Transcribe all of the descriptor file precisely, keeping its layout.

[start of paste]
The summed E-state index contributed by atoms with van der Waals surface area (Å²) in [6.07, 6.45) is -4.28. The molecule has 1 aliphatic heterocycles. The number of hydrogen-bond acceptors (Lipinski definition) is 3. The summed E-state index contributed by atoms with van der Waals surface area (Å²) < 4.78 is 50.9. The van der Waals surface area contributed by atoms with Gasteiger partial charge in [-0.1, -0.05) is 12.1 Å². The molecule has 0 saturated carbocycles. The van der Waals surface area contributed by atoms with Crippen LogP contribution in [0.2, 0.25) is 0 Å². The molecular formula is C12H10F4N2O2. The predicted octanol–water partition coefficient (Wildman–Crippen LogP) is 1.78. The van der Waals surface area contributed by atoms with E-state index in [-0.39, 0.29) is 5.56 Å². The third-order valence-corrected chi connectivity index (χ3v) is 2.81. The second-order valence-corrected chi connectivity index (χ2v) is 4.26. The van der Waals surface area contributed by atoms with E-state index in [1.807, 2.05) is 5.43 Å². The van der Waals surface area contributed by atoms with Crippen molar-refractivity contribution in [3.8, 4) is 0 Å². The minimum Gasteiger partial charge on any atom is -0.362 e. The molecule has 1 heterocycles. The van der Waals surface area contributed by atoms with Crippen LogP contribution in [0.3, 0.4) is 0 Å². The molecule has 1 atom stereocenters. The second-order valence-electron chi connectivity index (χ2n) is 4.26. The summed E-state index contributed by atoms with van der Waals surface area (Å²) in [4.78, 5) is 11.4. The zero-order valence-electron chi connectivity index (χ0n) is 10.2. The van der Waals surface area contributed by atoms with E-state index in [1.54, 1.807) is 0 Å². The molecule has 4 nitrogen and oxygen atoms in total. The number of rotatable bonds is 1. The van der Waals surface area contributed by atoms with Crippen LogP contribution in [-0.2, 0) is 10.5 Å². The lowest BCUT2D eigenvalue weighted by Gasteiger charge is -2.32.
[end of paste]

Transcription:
The summed E-state index contributed by atoms with van der Waals surface area (Å²) in [6.07, 6.45) is -4.28. The molecule has 1 aliphatic heterocycles. The number of hydrogen-bond acceptors (Lipinski definition) is 3. The summed E-state index contributed by atoms with van der Waals surface area (Å²) < 4.78 is 50.9. The van der Waals surface area contributed by atoms with Gasteiger partial charge in [-0.1, -0.05) is 12.1 Å². The molecule has 0 saturated carbocycles. The van der Waals surface area contributed by atoms with Crippen LogP contribution in [0.2, 0.25) is 0 Å². The molecular formula is C12H10F4N2O2. The predicted octanol–water partition coefficient (Wildman–Crippen LogP) is 1.78. The van der Waals surface area contributed by atoms with E-state index in [-0.39, 0.29) is 5.56 Å². The third-order valence-corrected chi connectivity index (χ3v) is 2.81. The second-order valence-corrected chi connectivity index (χ2v) is 4.26. The van der Waals surface area contributed by atoms with E-state index in [1.807, 2.05) is 5.43 Å². The van der Waals surface area contributed by atoms with Crippen molar-refractivity contribution in [3.8, 4) is 0 Å². The minimum Gasteiger partial charge on any atom is -0.362 e. The molecule has 1 heterocycles. The van der Waals surface area contributed by atoms with Crippen LogP contribution in [0.3, 0.4) is 0 Å². The molecule has 1 atom stereocenters. The second-order valence-electron chi connectivity index (χ2n) is 4.26. The summed E-state index contributed by atoms with van der Waals surface area (Å²) in [4.78, 5) is 11.4. The zero-order valence-electron chi connectivity index (χ0n) is 10.2. The van der Waals surface area contributed by atoms with E-state index in [1.54, 1.807) is 0 Å². The molecule has 4 nitrogen and oxygen atoms in total. The number of rotatable bonds is 1. The van der Waals surface area contributed by atoms with Crippen LogP contribution in [-0.2, 0) is 10.5 Å². The lowest BCUT2D eigenvalue weighted by Gasteiger charge is -2.32.